We investigated whether rats with high-output heart failure [aortocaval (AC) shunts] release atrial natriuretic factor (ANF) and excrete sodium after moderate volume expansion (VE) as do sham-operated controls. Mean arterial blood pressure was lower (92.5 +/- 4.4 vs. 114.0 +/- 1.3 mmHg) and relative heart weight was higher (545.6 +/- 35.1 vs. 253.8 +/- 9.8 mg/100 g body wt) in animals with AC shunts than in their controls. Central venous pressure (CVP) was elevated (3.61 +/- 0.36 vs. 0.37 +/- 0.94 mmHg) and heart rate decreased (332.5 +/- 8 vs. 370.0 +/- 9.9 beats/min) in AC rats. This group also presented lower basal urinary sodium excretion (UNaV), urinary volume, and hematocrit than their sham-operated controls. Basal plasma COOH- and NH2-terminal ANF levels were greatly elevated in AC shunt animals (165.43 +/- 55.73 and 1,692.98 +/- 305.63 fmol/ml, respectively) when compared with the controls (14.27 +/- 1.49 and 331.67 +/- 29.84 fmol/ml, respectively). VE was performed in conscious rats 3 times at 15-min intervals with human plasma protein fraction. The effect of VE on CVP, left-ventricular end-diastolic pressure, the increases in plasma COOH- and NH2-terminal ANF, and the diuretic and natriuretic responses were similar in both experimental groups. U(NA)V was positively correlated with plasma COOH- (r = 0.50, P less than 0.01) and NH2- (r = 0.60, P less than 0.001) terminal ANF only in the controls. One main peak of immunoreactive ANF corresponding to the elution time of a small peptide such as ANF-(99-126) was detected in the plasma of AC animals after VE. We conclude that ANF release and natriuresis are conserved after moderate VE in a rat model of moderate high-output experimental heart failure.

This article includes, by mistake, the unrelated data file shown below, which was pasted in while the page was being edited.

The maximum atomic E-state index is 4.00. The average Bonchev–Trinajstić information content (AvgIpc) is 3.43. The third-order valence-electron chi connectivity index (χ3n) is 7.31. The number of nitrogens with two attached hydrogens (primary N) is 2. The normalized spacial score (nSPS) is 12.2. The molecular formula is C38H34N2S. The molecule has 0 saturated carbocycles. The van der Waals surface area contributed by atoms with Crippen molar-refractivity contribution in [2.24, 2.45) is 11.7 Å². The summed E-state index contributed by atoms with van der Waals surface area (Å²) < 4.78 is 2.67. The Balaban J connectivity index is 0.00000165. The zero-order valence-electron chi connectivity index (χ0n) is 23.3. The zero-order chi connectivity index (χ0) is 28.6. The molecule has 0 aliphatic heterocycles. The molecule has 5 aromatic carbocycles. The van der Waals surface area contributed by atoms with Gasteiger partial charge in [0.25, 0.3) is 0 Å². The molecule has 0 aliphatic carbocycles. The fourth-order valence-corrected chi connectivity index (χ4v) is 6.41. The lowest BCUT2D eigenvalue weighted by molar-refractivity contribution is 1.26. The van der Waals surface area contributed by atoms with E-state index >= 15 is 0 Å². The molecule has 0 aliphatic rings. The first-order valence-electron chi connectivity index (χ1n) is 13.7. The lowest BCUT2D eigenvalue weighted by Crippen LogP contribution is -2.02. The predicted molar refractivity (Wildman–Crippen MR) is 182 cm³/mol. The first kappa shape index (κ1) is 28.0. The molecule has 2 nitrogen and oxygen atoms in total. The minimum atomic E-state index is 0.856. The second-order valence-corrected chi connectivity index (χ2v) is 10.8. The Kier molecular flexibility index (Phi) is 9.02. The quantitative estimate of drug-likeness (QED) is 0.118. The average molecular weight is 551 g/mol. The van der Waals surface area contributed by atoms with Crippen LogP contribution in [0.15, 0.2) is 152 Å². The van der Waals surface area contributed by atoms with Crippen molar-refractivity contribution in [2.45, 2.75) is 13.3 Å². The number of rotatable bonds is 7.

- Copyright © 1990 the American Physiological Society